Escape Is At Hand For The Travellin' Man references


"...We hung around until the final band
Called Escape Is At Hand For The Travellin' Man
You yelled in my ear this music speaks to me
They launched into 'Lonely From Rock And Roll'
Followed by 'They Checked Out An Hour Ago'
Closing with 'All Desires Turn Concrete'

Those melodies come back to me
At times beyond our heartbeat

I guess I'm too slow yes I'm too, yes I'm too slow
but you said anytime of the day was fine
You said any time of the night was also fine

I walked through your revolving door
Got no answer on the seventh floor
Elevator gave a low moan
The pigeons sagged the wire with their weight
Listening to the singing chambermaid
She sang 'They Checked Out an Hour Ago'"

"Escape" is a song that has emerged as a fan favourite among diehard Hip heads. When the boys returned home in 2004 for their first Kingston concert in a decade, it was "Escape" which topped an online poll of rare requests. The song had rarely been played live over the previous six years. The band shocked me, since we put together the poll strictly on a whim and with no real expectation, by actually playing it and in the process solidifying "Escape" as a song above the rest.

The story behind the song is derived from the everyday encounters of bands criss-crossing the continent, as well as a specific meeting between the band and an up and coming singer named Jim Ellison. Lead singer of the band Material Issue, Ellison apparently made a strong impression on Gord Downie. Ellison was a driven and flashy musician who formed his band in the early 1990's with two Chicago friends. The trio produced what were labeled "power pop songs" and experienced some success with 1991's "Valerie Loves Me" which was later covered by Courtney Love. Ellison and Material Issue toured and recorded for Polygram Records throughout the middle of the decade.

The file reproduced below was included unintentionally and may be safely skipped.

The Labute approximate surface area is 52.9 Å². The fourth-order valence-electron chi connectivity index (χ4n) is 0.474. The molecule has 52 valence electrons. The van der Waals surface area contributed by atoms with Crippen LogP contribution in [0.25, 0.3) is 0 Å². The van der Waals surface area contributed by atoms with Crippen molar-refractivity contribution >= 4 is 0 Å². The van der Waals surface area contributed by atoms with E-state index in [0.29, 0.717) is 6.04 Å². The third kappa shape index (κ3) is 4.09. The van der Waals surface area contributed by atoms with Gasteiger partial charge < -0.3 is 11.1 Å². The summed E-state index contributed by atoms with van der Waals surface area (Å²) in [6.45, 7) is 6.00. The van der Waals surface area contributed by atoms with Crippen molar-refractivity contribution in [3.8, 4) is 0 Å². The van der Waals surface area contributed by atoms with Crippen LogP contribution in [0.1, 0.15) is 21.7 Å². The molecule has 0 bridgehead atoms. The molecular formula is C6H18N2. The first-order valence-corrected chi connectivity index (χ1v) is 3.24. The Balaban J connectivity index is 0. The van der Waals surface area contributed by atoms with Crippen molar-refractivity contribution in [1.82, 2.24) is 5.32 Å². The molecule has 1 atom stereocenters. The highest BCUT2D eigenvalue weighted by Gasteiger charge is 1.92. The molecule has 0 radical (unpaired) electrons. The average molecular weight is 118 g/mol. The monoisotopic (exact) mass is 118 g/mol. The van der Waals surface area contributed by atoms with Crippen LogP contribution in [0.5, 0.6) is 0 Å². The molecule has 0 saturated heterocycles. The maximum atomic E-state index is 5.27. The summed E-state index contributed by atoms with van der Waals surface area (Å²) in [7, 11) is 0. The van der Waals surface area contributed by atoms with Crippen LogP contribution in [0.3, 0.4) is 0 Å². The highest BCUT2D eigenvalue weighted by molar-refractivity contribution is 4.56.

On June 20, 1996 Ellison was found dead in his garage, having succumbed to carbon dioxide poisoning. His death was ruled a suicide. As the Hip toured in support of Phantom Power in 1998, Downie took to dedicating "Escape" to Ellison, once notably on a well known bootleg from Ellison's hometown of Chicago.

Bobby Baker once commented on the broader inspiration of the song, and why perhaps it is so rarely played live: "You meet these people that are in exactly the same boat and you have a natural kinship. You say "Oh man, we gotta get together," you really hit it off, and then at end of the night you go your separate ways and continue doing your thing and probably never see them again. It's strange. But it's quite a common event, meeting people that you feel like you've known all your life, and then you really only know them for half an hour.

When we worked on Escape in the studio, I was never really satisfied with what I was doing on the song. I decided I'd try something completely different and do a sort of atmospheric guitar part, sort of 'whale sounds' or whatever you want to call them. So I set up a delay unit and did numerous takes on different speeds. I'll never ever be able to play it like that. In the space of two or three seconds you'll hear three different delay speeds, which you just can't really do."

See the band play the song in New York. First on the bill.